Tag Archives: Brette Sember

Christmas Cookies: Grandma Vera’s Sugar Cookies

Traditional Christmas cookies

Traditional Christmas cookies

Finally, we get to the quintessential Christmas cookie.  Yes, there are worthwhile traditions and delicious reasons to make all those other cookies, but the cookie that really means Christmas is the cut-out, frosted, sugar cookie.

In our family, that means Grandma Vera Anderson’s Sugar Cookie recipe. It also means help from whatever youngsters are around for some creative decorating.  I love the traditional Santa Claus and Christmas tree cookies, but gather a bunch of 3 to13-year-olds around colored icing and bottles of sprinkles and you never can tell what the final product will be.   A blue Santa. A Christmas tree with tiny dinosaurs and stars?

Creative Christmas Cookies

Creative Christmas Cookies

This is  the recipe that is so similar to the sugar cookie that Brette Sember told us about — the one that originated in her family with her great-grandmother.  As Brette explained, the dough is difficult to handle and the full recipe makes way too many cookies, but the taste and texture are unique and it is all totally worth it when you bite into Grandma’s sugar cookies.

I usually make these with sour cream, but this year went back to souring milk with a little vinegar the way that Grandma did.  I also used Crisco, since that was what I remember her using in her cookies.  Although I usually use butter,  they do not taste all that different.

Christmas sugar Cookies

Cookie decorating station

Finally, don’t worry if you have to add flour. It’s a sticky dough and I probably use another two cups of flour by the time I’m through–on the cloth I roll them out on, on the rolling pin sleeve, and on the dough itself.  It is a delicate balance, because too much flour and you wind up with a cardboardy cookie instead of the crisp on the outside, soft on the inside texture you want.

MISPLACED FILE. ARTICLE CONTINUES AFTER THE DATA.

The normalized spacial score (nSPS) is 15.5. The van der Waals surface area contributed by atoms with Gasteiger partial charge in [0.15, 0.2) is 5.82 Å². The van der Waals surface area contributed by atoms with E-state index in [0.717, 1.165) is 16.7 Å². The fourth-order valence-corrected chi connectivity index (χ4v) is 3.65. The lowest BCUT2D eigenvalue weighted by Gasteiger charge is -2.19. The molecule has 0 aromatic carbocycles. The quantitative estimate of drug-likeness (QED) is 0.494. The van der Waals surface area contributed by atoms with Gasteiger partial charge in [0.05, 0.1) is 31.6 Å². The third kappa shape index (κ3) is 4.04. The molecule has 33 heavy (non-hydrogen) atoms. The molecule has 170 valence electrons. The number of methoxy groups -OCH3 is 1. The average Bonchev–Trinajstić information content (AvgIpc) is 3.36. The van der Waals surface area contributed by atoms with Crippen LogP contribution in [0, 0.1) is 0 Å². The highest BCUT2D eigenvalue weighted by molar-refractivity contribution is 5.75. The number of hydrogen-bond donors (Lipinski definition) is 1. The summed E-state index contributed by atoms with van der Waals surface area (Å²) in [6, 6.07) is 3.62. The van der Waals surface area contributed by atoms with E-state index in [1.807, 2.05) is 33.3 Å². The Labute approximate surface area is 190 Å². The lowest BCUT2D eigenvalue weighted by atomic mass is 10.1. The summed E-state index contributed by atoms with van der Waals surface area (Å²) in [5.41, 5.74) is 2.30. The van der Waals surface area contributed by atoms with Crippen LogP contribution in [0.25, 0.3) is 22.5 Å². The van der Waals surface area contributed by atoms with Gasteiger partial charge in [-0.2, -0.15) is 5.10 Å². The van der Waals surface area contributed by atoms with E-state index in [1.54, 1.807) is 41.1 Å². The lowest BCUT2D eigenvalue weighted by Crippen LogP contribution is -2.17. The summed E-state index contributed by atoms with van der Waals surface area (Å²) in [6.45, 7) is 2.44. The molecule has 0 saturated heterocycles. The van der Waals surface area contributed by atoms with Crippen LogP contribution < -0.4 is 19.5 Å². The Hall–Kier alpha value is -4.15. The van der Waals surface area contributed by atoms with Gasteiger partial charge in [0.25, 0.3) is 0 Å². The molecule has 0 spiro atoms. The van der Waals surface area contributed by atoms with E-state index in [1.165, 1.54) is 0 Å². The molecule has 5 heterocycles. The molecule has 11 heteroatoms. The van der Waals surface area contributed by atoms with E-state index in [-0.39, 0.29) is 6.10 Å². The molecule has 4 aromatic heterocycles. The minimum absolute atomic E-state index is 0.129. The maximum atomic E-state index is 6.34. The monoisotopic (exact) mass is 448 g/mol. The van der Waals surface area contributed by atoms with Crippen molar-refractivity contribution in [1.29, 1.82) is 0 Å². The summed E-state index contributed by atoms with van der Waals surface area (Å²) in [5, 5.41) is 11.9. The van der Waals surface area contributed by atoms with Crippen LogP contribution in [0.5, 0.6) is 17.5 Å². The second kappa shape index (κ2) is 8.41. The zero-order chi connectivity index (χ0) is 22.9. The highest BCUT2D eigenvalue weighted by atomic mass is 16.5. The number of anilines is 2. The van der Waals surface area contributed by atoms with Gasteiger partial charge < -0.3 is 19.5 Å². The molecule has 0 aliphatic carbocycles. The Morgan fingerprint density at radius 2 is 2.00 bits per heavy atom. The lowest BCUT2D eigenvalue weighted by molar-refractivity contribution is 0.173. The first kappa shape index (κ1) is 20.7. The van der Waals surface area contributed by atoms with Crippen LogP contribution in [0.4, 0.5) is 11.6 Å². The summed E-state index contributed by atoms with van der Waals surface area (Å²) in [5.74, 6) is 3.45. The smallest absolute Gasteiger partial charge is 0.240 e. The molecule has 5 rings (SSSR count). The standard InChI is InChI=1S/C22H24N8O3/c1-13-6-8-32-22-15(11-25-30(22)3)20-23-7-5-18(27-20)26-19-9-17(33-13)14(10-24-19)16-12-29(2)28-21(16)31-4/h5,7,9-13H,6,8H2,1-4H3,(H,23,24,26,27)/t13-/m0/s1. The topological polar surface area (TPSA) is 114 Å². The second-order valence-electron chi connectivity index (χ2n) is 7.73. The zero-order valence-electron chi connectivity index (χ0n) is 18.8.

Andrew decorating Christmas sugar cookies.

Andrew decorating Christmas sugar cookies.

This time around, the recipe made 8 dozen sugar cookies–and that includes some large Santas and Christmas trees as well as small bells and stars.

Although I did not include a frosting recipe, I use a simple one– two cups of confectioner sugar to 1/4 cup butter, with a couple spoonfuls of milk and a dash of vanilla. I probably made four times that much for this batch of cookies. Kids slather the frosting on more thickly than you might, so take that into consideration.

Grandchildren and Christmas Sugar Cookies

Rachael is wearing her great-great-grandmother Vera’s apron, and Andrew his grandmother’s apron.

Plus you need to have separate dishes of red, green, gold–and, yes, blue besides leaving some white. Make the cookie dough two days before decorating and store in fridge.  Bake a day before so the kids won’t have to wait impatiently for cookies to dress up. Then all hands put on their aprons and away they go.

Grandma Vera’s Sugar Cookies

Serves 8 doz.
Allergy Egg, Milk, Wheat
Meal type Dessert
Misc Child Friendly


  • 1 cup white sugar
  • 1 cup brown sugar
  • 1 cup lard, Veg. shortening or butter
  • 2 eggs
  • 1/2 cup sour milk
  • 1 teaspoon soda
  • 1 teaspoon salt
  • 1/4 teaspoon nutmeg
  • 3 1/2-4 cups flour


1. Sift together dry ingredients
2. Cream butter and sugars
3. Add eggs, sour milk and dry ingredients to butter/sugar. Mix. Chill
4. Roll out to 1/8" thick and cut with cookie cutters.
5. Bake at 350 degrees for 8-10 minutes


Our ancestors might leave out their milk to sour, but ours is pasteurized and will spoil rather than sour, but  you have options.  I use sour cream.  You can also use buttermilk. Or, you can create sour milk by adding 1 Tbls. vinegar to 1 C. fresh whole milk and letting it sit for five minutes. (My grandmother taught me that trick.)

I use butter instead of lard or vegetable shortening because I like the buttery taste, but to be completely authentic, lard would be best.

The amount of flour I use seems to vary from year to year.  Grandma's recipe calls for 3 1/2 cups, but I seldom can get a solid dough and have to add another 1/2 cup, plus very liberally flouring the surface on which I'm rolling out the dough.  At any rate, it will be a very soft dough.